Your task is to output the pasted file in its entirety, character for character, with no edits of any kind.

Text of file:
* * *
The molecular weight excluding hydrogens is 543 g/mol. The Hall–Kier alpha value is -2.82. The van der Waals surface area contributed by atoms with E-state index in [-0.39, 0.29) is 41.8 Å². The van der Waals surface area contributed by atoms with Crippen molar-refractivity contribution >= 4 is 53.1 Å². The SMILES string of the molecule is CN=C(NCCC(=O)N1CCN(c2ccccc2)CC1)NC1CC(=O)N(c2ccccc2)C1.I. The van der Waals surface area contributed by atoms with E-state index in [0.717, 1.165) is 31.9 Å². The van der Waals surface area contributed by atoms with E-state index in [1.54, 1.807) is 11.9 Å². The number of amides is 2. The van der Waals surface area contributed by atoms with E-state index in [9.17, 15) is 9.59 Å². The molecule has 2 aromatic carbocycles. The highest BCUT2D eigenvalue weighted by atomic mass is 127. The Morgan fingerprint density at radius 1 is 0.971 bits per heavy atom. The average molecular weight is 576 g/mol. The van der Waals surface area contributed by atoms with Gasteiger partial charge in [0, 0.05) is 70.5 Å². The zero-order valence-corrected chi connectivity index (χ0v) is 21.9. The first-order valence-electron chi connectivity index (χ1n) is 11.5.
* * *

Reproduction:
The molecular weight excluding hydrogens is 543 g/mol. The Hall–Kier alpha value is -2.82. The van der Waals surface area contributed by atoms with E-state index in [-0.39, 0.29) is 41.8 Å². The van der Waals surface area contributed by atoms with Crippen molar-refractivity contribution >= 4 is 53.1 Å². The SMILES string of the molecule is CN=C(NCCC(=O)N1CCN(c2ccccc2)CC1)NC1CC(=O)N(c2ccccc2)C1.I. The van der Waals surface area contributed by atoms with E-state index in [0.717, 1.165) is 31.9 Å². The van der Waals surface area contributed by atoms with E-state index in [1.54, 1.807) is 11.9 Å². The number of amides is 2. The van der Waals surface area contributed by atoms with E-state index in [9.17, 15) is 9.59 Å². The molecule has 2 aromatic carbocycles. The highest BCUT2D eigenvalue weighted by atomic mass is 127. The Morgan fingerprint density at radius 1 is 0.971 bits per heavy atom. The average molecular weight is 576 g/mol. The van der Waals surface area contributed by atoms with Gasteiger partial charge in [0, 0.05) is 70.5 Å². The zero-order valence-corrected chi connectivity index (χ0v) is 21.9. The first-order valence-electron chi connectivity index (χ1n) is 11.5.